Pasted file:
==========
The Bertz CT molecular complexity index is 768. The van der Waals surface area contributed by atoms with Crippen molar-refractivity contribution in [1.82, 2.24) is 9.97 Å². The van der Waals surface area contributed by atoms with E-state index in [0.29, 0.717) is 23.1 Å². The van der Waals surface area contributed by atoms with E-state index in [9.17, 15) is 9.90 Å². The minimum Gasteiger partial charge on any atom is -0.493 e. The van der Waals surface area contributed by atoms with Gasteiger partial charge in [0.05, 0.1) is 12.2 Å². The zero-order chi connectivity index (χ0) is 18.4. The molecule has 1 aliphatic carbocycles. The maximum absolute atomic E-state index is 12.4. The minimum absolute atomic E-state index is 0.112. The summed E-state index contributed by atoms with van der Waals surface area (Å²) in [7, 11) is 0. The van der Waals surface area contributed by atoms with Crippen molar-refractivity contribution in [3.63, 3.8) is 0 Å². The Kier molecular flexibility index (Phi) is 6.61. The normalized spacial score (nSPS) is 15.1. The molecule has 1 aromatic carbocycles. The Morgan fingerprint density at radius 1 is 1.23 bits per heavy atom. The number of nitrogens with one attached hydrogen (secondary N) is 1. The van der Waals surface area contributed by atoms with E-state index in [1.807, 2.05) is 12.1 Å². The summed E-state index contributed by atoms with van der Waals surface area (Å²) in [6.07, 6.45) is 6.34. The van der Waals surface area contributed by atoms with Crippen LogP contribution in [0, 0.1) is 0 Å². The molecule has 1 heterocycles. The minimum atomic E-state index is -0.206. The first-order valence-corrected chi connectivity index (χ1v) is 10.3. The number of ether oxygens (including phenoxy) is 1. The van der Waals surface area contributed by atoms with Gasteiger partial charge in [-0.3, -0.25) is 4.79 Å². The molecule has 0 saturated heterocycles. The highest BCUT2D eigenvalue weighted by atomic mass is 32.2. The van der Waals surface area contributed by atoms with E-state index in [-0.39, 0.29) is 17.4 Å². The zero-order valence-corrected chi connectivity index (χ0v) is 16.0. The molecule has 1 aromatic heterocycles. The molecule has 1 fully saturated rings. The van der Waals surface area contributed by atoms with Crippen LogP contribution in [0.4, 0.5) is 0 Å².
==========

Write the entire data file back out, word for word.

The Bertz CT molecular complexity index is 768. The van der Waals surface area contributed by atoms with Crippen molar-refractivity contribution in [1.82, 2.24) is 9.97 Å². The van der Waals surface area contributed by atoms with E-state index in [0.29, 0.717) is 23.1 Å². The van der Waals surface area contributed by atoms with E-state index in [9.17, 15) is 9.90 Å². The minimum Gasteiger partial charge on any atom is -0.493 e. The van der Waals surface area contributed by atoms with Gasteiger partial charge in [0.05, 0.1) is 12.2 Å². The zero-order chi connectivity index (χ0) is 18.4. The molecule has 1 aliphatic carbocycles. The maximum absolute atomic E-state index is 12.4. The minimum absolute atomic E-state index is 0.112. The summed E-state index contributed by atoms with van der Waals surface area (Å²) in [7, 11) is 0. The van der Waals surface area contributed by atoms with Crippen molar-refractivity contribution in [3.63, 3.8) is 0 Å². The Kier molecular flexibility index (Phi) is 6.61. The normalized spacial score (nSPS) is 15.1. The molecule has 1 aromatic carbocycles. The Morgan fingerprint density at radius 1 is 1.23 bits per heavy atom. The number of nitrogens with one attached hydrogen (secondary N) is 1. The van der Waals surface area contributed by atoms with E-state index in [1.807, 2.05) is 12.1 Å². The summed E-state index contributed by atoms with van der Waals surface area (Å²) in [6.07, 6.45) is 6.34. The van der Waals surface area contributed by atoms with Crippen LogP contribution in [0, 0.1) is 0 Å². The molecule has 1 heterocycles. The minimum atomic E-state index is -0.206. The first-order valence-corrected chi connectivity index (χ1v) is 10.3. The number of ether oxygens (including phenoxy) is 1. The van der Waals surface area contributed by atoms with Gasteiger partial charge in [-0.3, -0.25) is 4.79 Å². The molecule has 0 saturated heterocycles. The highest BCUT2D eigenvalue weighted by atomic mass is 32.2. The van der Waals surface area contributed by atoms with E-state index in [-0.39, 0.29) is 17.4 Å². The zero-order valence-corrected chi connectivity index (χ0v) is 16.0. The molecule has 1 aromatic heterocycles. The molecule has 1 fully saturated rings. The van der Waals surface area contributed by atoms with Crippen LogP contribution in [0.4, 0.5) is 0 Å².